Universities, like American University, currently offer classes that help students as they study for comprehensive exams. In the Colloquium classes at AU, students are given a list of historiographically significant books within different subfields. Of these lists, which often include twenty to thirty works per week, students are assigned three to five works to read and write reviews on throughout the semester. This ensures that each week five or six students present their own book reviews to the entire class. While these reviews give students some understanding of the historiography of that particular field, many books are left unread and are never discussed in class. If the class were expanded to include students across the nation, the chances of finding book reviews of these previously “silenced” works increases. Thus, will allow students from colloquium class across the nation to post their own book reviews of works they’ve read, and read those reviews posted by other students.

The idea of online study groups is nothing new. Various websites offer students the ability to create their own groups, including,, and Unfortunately, most of these websites cater to undergraduate studies, often focusing on specific classes. In regard to comprehensive exams, most universities (and sometimes individual professors) provide study guides to their students (i.e., WCU’s Guide). Sometimes sample and past questions are even given to help students write practice essays (like these questions from American University). While these tools are useful, especially the ability to write practice essays from previous comp exams, allowing students to share what they’ve written with each has many benefits. One obvious benefit beyond simply learning the historiography is the ability to read how others conceptualize the historiography.

In order to make this website valuable to history graduate students, a number of features need to be implemented. will provide a listing of important scholarly works divided by a historical subfield whereupon students will be able to click on those works directing them to a page that includes 1) a link to scholarly book reviews on JSTOR and 2) a link to graduate student reviews that have been uploaded. Students will also be able to upload their own book reviews to share with others. One may wonder why student book reviews would have any value if students could go straight to scholarly reviews. Since graduate students typically write their reviews for classes that require explicit discussion of the historiography, these reviews play an important role in studying for comps. Of course, not every student review will have comparable value. Thus, students will be able to grade reviews they have read on a scale of 1 to 10 (from useless to useful) such that uploaded student reviews will be listed in order of usefulness.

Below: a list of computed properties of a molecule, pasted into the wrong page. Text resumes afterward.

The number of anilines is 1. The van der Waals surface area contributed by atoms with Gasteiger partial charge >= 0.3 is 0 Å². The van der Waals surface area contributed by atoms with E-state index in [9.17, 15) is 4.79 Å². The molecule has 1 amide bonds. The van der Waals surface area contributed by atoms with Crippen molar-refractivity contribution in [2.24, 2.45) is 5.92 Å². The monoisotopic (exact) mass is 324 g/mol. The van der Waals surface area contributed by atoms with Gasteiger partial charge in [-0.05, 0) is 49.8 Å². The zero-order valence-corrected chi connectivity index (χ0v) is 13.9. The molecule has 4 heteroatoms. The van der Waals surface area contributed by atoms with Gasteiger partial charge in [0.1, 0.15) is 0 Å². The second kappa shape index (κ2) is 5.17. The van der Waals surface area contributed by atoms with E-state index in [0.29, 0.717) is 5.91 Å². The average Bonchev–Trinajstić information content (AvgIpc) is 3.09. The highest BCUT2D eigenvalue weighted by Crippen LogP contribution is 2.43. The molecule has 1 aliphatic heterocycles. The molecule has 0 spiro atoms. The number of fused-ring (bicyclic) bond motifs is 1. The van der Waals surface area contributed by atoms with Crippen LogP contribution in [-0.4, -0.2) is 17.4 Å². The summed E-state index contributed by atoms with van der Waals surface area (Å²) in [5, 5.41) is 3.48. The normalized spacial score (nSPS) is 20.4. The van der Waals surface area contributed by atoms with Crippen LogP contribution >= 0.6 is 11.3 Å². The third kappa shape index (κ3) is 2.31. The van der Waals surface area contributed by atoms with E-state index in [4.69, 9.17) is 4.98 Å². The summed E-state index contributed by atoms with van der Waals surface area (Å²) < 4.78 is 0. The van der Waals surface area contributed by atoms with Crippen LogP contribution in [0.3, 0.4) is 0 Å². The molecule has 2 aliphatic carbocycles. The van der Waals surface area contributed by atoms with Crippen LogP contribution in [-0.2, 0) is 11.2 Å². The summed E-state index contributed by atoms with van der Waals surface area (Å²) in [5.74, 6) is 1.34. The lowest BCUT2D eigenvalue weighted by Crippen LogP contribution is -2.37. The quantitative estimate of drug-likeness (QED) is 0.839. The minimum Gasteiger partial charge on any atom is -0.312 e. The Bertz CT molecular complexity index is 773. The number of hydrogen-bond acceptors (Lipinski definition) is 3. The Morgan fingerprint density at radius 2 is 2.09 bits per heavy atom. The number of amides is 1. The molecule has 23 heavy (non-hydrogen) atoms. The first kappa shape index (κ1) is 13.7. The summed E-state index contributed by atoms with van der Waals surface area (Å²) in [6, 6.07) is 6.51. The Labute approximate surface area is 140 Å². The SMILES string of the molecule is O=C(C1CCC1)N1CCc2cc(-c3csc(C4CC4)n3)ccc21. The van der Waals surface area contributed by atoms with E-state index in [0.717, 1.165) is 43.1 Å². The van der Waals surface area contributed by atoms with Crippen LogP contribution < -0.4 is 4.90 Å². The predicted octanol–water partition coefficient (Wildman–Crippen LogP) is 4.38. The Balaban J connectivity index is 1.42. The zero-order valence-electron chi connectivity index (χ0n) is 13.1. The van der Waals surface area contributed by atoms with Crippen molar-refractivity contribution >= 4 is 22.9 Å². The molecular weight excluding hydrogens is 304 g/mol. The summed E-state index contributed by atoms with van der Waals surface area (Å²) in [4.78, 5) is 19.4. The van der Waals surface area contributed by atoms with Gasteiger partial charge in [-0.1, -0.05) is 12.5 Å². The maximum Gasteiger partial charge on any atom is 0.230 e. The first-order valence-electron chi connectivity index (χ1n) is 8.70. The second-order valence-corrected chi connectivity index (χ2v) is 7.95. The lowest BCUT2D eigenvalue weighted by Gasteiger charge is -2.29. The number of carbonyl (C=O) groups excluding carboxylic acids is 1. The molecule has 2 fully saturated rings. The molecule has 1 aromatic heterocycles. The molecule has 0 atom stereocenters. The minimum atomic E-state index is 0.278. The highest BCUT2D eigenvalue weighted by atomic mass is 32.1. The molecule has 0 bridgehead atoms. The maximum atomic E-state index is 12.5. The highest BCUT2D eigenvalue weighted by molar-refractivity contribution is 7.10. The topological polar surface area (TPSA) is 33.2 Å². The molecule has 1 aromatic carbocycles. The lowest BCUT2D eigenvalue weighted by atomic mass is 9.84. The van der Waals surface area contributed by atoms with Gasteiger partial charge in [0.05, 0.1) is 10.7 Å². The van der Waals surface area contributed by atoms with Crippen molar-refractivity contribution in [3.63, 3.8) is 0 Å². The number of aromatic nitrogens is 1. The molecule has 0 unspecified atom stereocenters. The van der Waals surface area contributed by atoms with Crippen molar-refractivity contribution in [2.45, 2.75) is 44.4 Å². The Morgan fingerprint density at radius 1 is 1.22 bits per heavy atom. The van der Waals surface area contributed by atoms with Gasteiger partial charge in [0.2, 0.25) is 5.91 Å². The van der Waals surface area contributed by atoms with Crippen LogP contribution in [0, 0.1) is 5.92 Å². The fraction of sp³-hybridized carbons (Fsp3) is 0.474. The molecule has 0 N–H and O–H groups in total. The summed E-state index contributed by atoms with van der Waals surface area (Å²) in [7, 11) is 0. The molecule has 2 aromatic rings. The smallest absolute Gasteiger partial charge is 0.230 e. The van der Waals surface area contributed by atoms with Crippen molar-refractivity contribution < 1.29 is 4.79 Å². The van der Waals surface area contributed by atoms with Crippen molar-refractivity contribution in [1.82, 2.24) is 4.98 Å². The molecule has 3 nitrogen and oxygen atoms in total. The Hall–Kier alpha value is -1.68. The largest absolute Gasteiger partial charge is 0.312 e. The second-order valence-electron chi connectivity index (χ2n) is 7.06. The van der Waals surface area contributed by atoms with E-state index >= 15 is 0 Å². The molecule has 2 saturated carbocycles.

In addition to book reviews, will also provide a list of sample comprehensive questions that students can answer in practice essays which they can later upload to the site. Students will be able to click on the individual questions which will direct them to individual pages designed for those questions. Each question’s page will include 1) a list of books (in alphabetical order) to consider when answering the question and 2) links to student-uploaded answers to those questions. The list of books will be obtained from the question’s subfield listed above. Students will be able to add books from their own university-suggested lists so that no important work will be left out. By sharing practice essays between history departments throughout the country, students will be able to view a wide variety of responses. Since different departments create their own questions to comp exams, students will also be able to post their own department sample questions. This will ensure that no single department’s focus is prioritized. It will also provide a wider variety of possible comp exam questions for students to consider in their studies.

Since this website depends on student participation, it will need to be marketed directly to university history departments. Once the website has been created (most likely using something like wordpress), department chairs will be notified by email so that they can forward the site’s address to their students. In addition, Google AdWords allows for specific marketing using key words (like “comprehensive exams”) so that students searching for help online can easily find Given the scope of this project, it will be started with a focus on American history comprehensive exams and, if successful, it can be expanded to include European history, Asian history, etc. The success of this project can easily be evaluated in time based on the number of uploads, including both student reviews and practice essays.

How Democratic Do We Really Want the Internet Anyway?

I posted my print project proposal last week, which I’m sure everyone read and enjoyed thoroughly. Anyway, as I think about the questions regarding whether the Internet has fostered elitist and institutional groups rather than egalitarian and democratic groups, I have to wonder: How democratic do we really want the Internet anyway?

In a democracy, the majority rules. Well, that means if people aren’t using a site anymore, like GeoCities, it’s just going to disappear. What if the people aren’t interested in historian-generated websites? Should we just give up and leave the Internet to those capitalist successes? We talked this week about planning a website and the need for developing an audience and trying to determine what people we want to gear our work toward. The problem is, we don’t want to filter important historical information just to make our websites more user-friendly for the general public, do we?

If historians are going to gear their digital offerings in the tradition way – directing information toward an academic audience – are we not destined ourselves to creating a solely elitist network of our own?

Of course, this all relates to another important question: Can a structure be both elitist and democratic at the same time? Perhaps this all relates to the type of republican-democracy we have in the United States today?

What do you think?